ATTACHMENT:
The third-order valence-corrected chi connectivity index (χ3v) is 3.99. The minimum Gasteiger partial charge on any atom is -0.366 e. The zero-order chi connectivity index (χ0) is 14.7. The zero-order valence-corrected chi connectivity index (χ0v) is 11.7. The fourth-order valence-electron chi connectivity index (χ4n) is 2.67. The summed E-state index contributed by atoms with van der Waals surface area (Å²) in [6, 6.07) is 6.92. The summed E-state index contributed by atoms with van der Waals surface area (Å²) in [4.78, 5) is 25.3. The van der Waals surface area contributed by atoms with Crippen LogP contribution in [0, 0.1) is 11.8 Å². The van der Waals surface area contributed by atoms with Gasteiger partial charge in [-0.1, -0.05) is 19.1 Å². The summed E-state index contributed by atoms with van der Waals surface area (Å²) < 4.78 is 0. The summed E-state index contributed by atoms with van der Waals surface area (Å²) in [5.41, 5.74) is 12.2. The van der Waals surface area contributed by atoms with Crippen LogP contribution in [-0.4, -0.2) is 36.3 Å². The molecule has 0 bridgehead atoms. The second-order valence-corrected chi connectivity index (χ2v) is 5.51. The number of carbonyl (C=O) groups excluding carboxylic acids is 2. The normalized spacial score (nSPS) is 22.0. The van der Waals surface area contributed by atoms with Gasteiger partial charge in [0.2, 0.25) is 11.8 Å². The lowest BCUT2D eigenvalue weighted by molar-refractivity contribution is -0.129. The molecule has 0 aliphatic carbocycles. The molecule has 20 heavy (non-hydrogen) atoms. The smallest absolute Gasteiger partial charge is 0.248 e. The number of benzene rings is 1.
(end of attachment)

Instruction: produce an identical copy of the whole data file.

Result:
The third-order valence-corrected chi connectivity index (χ3v) is 3.99. The minimum Gasteiger partial charge on any atom is -0.366 e. The zero-order chi connectivity index (χ0) is 14.7. The zero-order valence-corrected chi connectivity index (χ0v) is 11.7. The fourth-order valence-electron chi connectivity index (χ4n) is 2.67. The summed E-state index contributed by atoms with van der Waals surface area (Å²) in [6, 6.07) is 6.92. The summed E-state index contributed by atoms with van der Waals surface area (Å²) in [4.78, 5) is 25.3. The van der Waals surface area contributed by atoms with Crippen LogP contribution in [0, 0.1) is 11.8 Å². The van der Waals surface area contributed by atoms with Gasteiger partial charge in [-0.1, -0.05) is 19.1 Å². The summed E-state index contributed by atoms with van der Waals surface area (Å²) < 4.78 is 0. The summed E-state index contributed by atoms with van der Waals surface area (Å²) in [5.41, 5.74) is 12.2. The van der Waals surface area contributed by atoms with Crippen LogP contribution in [-0.4, -0.2) is 36.3 Å². The molecule has 0 bridgehead atoms. The second-order valence-corrected chi connectivity index (χ2v) is 5.51. The number of carbonyl (C=O) groups excluding carboxylic acids is 2. The normalized spacial score (nSPS) is 22.0. The van der Waals surface area contributed by atoms with Gasteiger partial charge in [0.2, 0.25) is 11.8 Å². The lowest BCUT2D eigenvalue weighted by molar-refractivity contribution is -0.129. The molecule has 0 aliphatic carbocycles. The molecule has 20 heavy (non-hydrogen) atoms. The smallest absolute Gasteiger partial charge is 0.248 e. The number of benzene rings is 1.